Термомагнитно изследване на средновековна битова керамика от Велики Преслав. Част I
Тhermomagnetic analysis of mediaeval household pottery from Veliki Preslav. Part I
The article presents the results of the thermomagnetic analysis of pottery from the excavations of the Royal Church in the Palace Center of Veliki Preslav. The selected samples were found in stratigraphic layers that cover a broad chronological range – first half of the 10th until the middle of the 13th century. Amongst them are fragments of cooking vessels, tableware and amphorae, made with a hand-driven or pedal-driven potter`s wheel. According to their different technology of manufacture and decoration, they are divided into 13 groups (Table 1).
The analysis of the results for each of the tested groups leads to the following conclusions. During the 10th century, the pottery production in Veliki Preslav had a wide assortment that adhered to high technological standards. The firing temperatures of kitchenware are between 730 – 930 °C with an average of 818 ± 72 °C, while these of the glazed tableware are tendentiously higher varying from 890 to 950 °C with an average of 922 ± 28 °C (fig. 17). These high requirements to the quality of the ceramics production were directly related to the promotion of the town as a leading economic center of the country and the consequent rapid development of trade and crafts there.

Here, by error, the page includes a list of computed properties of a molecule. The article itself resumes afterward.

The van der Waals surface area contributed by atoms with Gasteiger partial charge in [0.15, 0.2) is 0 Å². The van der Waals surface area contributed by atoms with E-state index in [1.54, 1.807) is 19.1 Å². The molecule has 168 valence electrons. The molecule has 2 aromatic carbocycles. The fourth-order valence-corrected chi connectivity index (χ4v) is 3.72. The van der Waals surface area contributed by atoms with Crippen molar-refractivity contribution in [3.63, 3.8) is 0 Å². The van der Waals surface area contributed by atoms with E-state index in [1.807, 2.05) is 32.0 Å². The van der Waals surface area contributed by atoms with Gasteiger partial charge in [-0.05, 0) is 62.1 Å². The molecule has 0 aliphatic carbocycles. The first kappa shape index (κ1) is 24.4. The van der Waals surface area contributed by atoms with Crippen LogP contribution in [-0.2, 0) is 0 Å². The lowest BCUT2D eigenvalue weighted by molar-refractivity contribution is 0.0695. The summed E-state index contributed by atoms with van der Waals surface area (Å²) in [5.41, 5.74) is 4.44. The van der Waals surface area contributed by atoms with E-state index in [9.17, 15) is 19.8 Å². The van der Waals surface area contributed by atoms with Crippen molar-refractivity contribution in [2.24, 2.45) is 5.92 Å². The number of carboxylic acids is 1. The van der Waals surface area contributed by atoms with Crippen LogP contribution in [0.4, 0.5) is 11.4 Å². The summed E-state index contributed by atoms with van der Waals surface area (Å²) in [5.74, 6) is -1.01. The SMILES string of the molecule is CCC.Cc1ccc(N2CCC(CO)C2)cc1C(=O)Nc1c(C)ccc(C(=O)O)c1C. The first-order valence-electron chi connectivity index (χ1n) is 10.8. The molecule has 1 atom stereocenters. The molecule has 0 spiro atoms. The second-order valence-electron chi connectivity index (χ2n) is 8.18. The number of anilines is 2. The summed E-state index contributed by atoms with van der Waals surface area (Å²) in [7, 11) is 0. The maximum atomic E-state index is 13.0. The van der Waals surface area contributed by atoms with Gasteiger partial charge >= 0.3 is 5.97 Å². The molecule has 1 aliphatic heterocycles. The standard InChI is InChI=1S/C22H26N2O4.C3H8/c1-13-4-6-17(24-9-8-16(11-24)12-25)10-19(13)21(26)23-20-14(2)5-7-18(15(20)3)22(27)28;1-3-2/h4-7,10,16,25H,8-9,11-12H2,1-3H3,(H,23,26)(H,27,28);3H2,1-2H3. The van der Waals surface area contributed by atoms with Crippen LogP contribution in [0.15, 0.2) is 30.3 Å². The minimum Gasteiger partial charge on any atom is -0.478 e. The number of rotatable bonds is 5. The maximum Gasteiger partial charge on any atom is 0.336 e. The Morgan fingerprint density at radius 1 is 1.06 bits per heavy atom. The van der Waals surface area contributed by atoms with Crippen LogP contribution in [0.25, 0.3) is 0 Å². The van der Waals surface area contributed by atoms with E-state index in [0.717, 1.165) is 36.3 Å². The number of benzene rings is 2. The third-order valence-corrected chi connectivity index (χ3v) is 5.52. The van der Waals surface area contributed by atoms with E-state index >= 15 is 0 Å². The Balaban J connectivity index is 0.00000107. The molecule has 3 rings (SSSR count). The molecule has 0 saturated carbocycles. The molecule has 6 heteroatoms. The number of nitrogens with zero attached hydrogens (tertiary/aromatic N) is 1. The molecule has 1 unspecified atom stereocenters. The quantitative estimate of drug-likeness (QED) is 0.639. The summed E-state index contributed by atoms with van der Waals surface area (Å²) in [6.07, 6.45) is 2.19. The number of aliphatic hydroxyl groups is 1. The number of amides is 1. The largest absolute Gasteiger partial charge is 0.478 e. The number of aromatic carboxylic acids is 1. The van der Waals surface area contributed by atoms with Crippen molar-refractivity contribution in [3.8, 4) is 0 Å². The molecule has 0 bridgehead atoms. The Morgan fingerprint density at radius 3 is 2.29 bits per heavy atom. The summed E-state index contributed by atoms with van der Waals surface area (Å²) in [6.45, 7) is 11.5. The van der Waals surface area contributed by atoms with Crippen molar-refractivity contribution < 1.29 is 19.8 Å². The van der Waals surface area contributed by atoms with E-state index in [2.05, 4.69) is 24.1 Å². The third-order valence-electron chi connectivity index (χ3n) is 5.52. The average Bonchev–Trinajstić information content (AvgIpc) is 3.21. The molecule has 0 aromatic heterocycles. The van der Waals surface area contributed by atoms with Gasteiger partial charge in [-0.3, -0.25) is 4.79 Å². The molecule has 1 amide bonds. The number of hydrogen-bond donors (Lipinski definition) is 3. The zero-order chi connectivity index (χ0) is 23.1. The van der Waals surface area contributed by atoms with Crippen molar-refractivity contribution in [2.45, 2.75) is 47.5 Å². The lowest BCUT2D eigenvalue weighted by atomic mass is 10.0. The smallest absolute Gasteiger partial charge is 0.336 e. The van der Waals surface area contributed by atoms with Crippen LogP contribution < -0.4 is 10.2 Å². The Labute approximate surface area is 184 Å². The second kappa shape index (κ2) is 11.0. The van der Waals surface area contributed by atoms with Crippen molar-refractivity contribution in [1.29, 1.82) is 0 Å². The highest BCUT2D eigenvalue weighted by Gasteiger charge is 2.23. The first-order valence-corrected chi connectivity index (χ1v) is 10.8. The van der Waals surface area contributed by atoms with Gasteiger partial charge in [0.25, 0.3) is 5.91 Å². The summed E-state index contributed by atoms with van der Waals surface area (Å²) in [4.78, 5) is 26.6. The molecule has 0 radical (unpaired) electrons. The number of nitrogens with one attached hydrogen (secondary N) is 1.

In the course of the 10th and 11th centuries, pottery made on a hand-driven potter`s wheel was baked at temperatures between 730 °C and 950 °C. At higher temperatures ranging from 790 °C up to over 1000 °C, were fired vessels made on a pedal-driven potter`s wheel (fig. 16).
A radical change in the pottery production of Veliki Preslav occurred at the beginning of the 13th century. The temperatures of 750 – 790 °C were sufficient for firing of kitchenware in the 12th and 13th centuries (fig. 18). Tableware had an extremely rich repertoire, but its technical implementation was not always at a high level. Higher temperatures were obtainable in the kilns at firing table unglazed and glazed vessels – respectively 790 – 910 °C and 830 – 970 °C (fig. 18). Pottery with slip decoration was fired at an average temperature of 897 °C. The production of sgraffito ceramics, which started at the beginning of the 13th century, still lacked sustainable standards and vessels had been fired at various temperatures from 830 to 970 °C. Similar firing temperatures were identified for the amphorae from the considered periods (10th – 11th and 12th – 13th c.) – between 790 °C and 850 °C (fig. 17, 18).
Some further observations can be made about the ceramic production of Pliska and Veliki Preslav at comparing the results from the thermomagnetic analysis of samples representing both metropolitan centers (fig. 19 – 22). There are no significant temperature differences in the kitchenware and amphorae (fig. 19, 22). However, a clear trend exists for the tableware – glazed and non-glazed. Definitely higher firing temperatures correspond to the Veliki Preslav vessels (fig. 20, 21). This is probably due to the rise of the city as a leading production center, which is catalyzed by the intense economic relations with Byzantium and access to the technical innovations of the epoch.